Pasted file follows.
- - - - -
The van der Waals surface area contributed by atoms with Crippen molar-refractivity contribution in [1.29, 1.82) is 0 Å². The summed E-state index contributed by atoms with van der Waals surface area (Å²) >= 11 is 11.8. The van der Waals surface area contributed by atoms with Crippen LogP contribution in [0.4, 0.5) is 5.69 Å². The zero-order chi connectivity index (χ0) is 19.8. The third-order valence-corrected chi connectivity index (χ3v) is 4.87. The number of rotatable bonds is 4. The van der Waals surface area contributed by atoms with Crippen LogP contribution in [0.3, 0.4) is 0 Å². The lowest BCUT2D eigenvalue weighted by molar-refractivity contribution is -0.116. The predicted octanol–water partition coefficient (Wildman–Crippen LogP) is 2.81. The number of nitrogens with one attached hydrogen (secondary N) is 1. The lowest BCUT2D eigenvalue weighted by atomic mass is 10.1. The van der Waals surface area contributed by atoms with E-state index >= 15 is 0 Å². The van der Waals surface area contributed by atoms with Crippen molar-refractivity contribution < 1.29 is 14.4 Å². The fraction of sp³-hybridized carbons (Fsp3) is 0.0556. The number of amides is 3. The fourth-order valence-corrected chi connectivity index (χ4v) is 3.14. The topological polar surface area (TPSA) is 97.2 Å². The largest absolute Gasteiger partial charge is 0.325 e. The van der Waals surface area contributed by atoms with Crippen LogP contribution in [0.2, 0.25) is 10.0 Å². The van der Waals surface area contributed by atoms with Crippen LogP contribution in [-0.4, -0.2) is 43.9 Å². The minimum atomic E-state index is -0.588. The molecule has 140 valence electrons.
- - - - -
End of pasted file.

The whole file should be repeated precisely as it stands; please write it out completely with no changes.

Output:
The van der Waals surface area contributed by atoms with Crippen molar-refractivity contribution in [1.29, 1.82) is 0 Å². The summed E-state index contributed by atoms with van der Waals surface area (Å²) >= 11 is 11.8. The van der Waals surface area contributed by atoms with Crippen LogP contribution in [0.4, 0.5) is 5.69 Å². The zero-order chi connectivity index (χ0) is 19.8. The third-order valence-corrected chi connectivity index (χ3v) is 4.87. The number of rotatable bonds is 4. The van der Waals surface area contributed by atoms with Crippen LogP contribution in [0.3, 0.4) is 0 Å². The lowest BCUT2D eigenvalue weighted by molar-refractivity contribution is -0.116. The predicted octanol–water partition coefficient (Wildman–Crippen LogP) is 2.81. The number of nitrogens with one attached hydrogen (secondary N) is 1. The lowest BCUT2D eigenvalue weighted by atomic mass is 10.1. The van der Waals surface area contributed by atoms with E-state index >= 15 is 0 Å². The van der Waals surface area contributed by atoms with Crippen molar-refractivity contribution < 1.29 is 14.4 Å². The fraction of sp³-hybridized carbons (Fsp3) is 0.0556. The number of amides is 3. The fourth-order valence-corrected chi connectivity index (χ4v) is 3.14. The topological polar surface area (TPSA) is 97.2 Å². The largest absolute Gasteiger partial charge is 0.325 e. The van der Waals surface area contributed by atoms with Crippen LogP contribution in [0.2, 0.25) is 10.0 Å². The van der Waals surface area contributed by atoms with Crippen LogP contribution in [-0.4, -0.2) is 43.9 Å². The minimum atomic E-state index is -0.588. The molecule has 140 valence electrons.